Mullein is a biennial, native to Europe, that produces a leafy base during its first year and then a single stalk sprouts from the base in the spring of the second year. At the top of the upright stalk, a thick head of self-pollinating yellow flowers appear; but each lasts for only a day. There is a thick coat of fine, soft hairs on the light green leaves and stem that make the plant appear grey. The leaves are large and range from 6-8 inches in leng. Tinctures of the root were also used as a bladder tonic. Native Americans often made Teas and tinctures of the flower to prevent and fight infections, including ear infections. Externally, they made poultices of the leaves for boils, bruises, insect bites, and swollen glands.
History and Folklore:
Cultivation and Harvest:
The leaves and flowers should be gathered at different times. The leaves are best gathered during the first year, the flowers in the summer of the second year. The leaves at the base of the plant can be gathered at any time. Pick only the smallest new leaves, which can be as large as 6 inches long. Always leave enough leaves behind to avoid endangering the health of the plants. If harvesting roots, it should be done in the fall of the first year or spring of the second year. Fresh leaves can be used in poultices externally, and made into teas and decoctions for internal use. Dried leaves, roots and flowers are good for making a bitter tea or for smoking.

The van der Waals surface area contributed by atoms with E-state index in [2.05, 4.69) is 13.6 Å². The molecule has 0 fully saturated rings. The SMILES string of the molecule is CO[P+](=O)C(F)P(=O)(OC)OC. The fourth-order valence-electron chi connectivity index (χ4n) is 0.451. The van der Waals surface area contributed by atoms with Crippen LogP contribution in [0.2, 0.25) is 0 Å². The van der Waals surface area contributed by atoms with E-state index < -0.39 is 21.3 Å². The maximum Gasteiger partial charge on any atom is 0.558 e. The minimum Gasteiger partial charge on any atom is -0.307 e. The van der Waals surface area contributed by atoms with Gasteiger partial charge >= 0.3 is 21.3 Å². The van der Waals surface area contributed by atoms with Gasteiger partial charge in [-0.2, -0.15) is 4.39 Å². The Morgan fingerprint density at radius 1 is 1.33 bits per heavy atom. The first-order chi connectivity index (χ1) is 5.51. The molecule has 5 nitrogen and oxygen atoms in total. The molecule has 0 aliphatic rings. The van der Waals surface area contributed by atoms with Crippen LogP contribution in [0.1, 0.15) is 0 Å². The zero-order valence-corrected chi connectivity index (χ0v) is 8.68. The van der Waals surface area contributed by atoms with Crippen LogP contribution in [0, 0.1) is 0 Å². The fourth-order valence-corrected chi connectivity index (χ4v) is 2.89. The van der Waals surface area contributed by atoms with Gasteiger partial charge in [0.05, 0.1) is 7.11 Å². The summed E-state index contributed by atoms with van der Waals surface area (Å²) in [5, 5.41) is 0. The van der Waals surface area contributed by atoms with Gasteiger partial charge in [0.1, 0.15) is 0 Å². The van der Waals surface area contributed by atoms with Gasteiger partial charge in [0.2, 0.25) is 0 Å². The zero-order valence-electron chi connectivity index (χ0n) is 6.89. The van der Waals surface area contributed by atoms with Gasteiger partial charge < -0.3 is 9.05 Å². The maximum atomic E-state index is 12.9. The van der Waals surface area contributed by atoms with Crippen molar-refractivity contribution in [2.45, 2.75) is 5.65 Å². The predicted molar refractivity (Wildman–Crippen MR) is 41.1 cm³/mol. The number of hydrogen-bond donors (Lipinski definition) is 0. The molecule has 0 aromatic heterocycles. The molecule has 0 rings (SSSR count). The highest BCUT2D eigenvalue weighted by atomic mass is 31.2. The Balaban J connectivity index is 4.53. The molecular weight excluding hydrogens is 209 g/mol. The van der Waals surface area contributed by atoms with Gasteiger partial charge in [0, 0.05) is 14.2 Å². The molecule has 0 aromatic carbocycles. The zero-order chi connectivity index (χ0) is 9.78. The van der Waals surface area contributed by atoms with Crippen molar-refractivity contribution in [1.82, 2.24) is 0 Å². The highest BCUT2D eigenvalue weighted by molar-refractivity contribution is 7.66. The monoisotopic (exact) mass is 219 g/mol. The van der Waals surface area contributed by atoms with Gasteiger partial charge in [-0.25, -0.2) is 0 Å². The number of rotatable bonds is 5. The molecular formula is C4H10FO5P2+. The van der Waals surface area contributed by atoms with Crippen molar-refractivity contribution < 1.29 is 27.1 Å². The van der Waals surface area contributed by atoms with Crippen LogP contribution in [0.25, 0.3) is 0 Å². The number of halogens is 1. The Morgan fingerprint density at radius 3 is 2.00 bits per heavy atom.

Do not use while pregnant or nursing. The seeds of the plant should not be consumed, as they are somewhat toxic. Do not use in the ear if the eardrum is damaged.
Traditional Herbal Actions:
Antispasmodic, Expectorant, Astringent, Demulcent
Aaron’s Rod, Great Mullein, Common Mullein
Tincture Ingredients: Mullein Root (Verbascum thapsus)
*These statements have not been verified by the FDA and is only referenced here as a fun fact and/or for historical commentary, is not to be used as medical advice in any way. Consult your doctor before ingesting any herbal product.
None of these items or statements are approved by FDA. Consult your physician before taking any supplement. Do not take herbs or tinctures during pregnancy without consulting your healthcare provider. This product is not intended to diagnose or treat any disease. All information here is for entertainment and educational purposes only.